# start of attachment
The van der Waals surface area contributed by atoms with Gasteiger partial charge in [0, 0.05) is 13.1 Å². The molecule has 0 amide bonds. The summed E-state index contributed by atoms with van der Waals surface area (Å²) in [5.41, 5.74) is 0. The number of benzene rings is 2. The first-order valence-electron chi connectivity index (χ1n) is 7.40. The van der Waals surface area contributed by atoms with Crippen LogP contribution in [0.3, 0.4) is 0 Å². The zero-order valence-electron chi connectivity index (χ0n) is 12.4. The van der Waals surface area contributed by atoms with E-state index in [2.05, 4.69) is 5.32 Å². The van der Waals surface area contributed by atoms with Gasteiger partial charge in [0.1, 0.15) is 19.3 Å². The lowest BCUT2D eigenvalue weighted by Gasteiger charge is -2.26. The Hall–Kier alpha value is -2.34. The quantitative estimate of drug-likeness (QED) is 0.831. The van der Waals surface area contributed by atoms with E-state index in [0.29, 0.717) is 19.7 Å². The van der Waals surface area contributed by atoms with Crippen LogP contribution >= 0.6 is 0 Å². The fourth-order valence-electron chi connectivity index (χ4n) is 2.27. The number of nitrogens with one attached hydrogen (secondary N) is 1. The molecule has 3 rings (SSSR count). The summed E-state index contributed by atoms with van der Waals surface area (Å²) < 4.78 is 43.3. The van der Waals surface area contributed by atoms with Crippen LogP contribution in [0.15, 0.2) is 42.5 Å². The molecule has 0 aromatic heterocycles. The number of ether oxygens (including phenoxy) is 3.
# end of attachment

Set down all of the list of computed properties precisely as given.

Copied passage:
The van der Waals surface area contributed by atoms with Gasteiger partial charge in [0, 0.05) is 13.1 Å². The molecule has 0 amide bonds. The summed E-state index contributed by atoms with van der Waals surface area (Å²) in [5.41, 5.74) is 0. The number of benzene rings is 2. The first-order valence-electron chi connectivity index (χ1n) is 7.40. The van der Waals surface area contributed by atoms with Crippen LogP contribution in [0.3, 0.4) is 0 Å². The zero-order valence-electron chi connectivity index (χ0n) is 12.4. The van der Waals surface area contributed by atoms with E-state index in [2.05, 4.69) is 5.32 Å². The van der Waals surface area contributed by atoms with Gasteiger partial charge in [0.1, 0.15) is 19.3 Å². The lowest BCUT2D eigenvalue weighted by Gasteiger charge is -2.26. The Hall–Kier alpha value is -2.34. The quantitative estimate of drug-likeness (QED) is 0.831. The van der Waals surface area contributed by atoms with E-state index in [0.29, 0.717) is 19.7 Å². The van der Waals surface area contributed by atoms with Crippen LogP contribution >= 0.6 is 0 Å². The fourth-order valence-electron chi connectivity index (χ4n) is 2.27. The number of nitrogens with one attached hydrogen (secondary N) is 1. The molecule has 3 rings (SSSR count). The summed E-state index contributed by atoms with van der Waals surface area (Å²) < 4.78 is 43.3. The van der Waals surface area contributed by atoms with Crippen LogP contribution in [0.15, 0.2) is 42.5 Å². The molecule has 0 aromatic heterocycles. The number of ether oxygens (including phenoxy) is 3.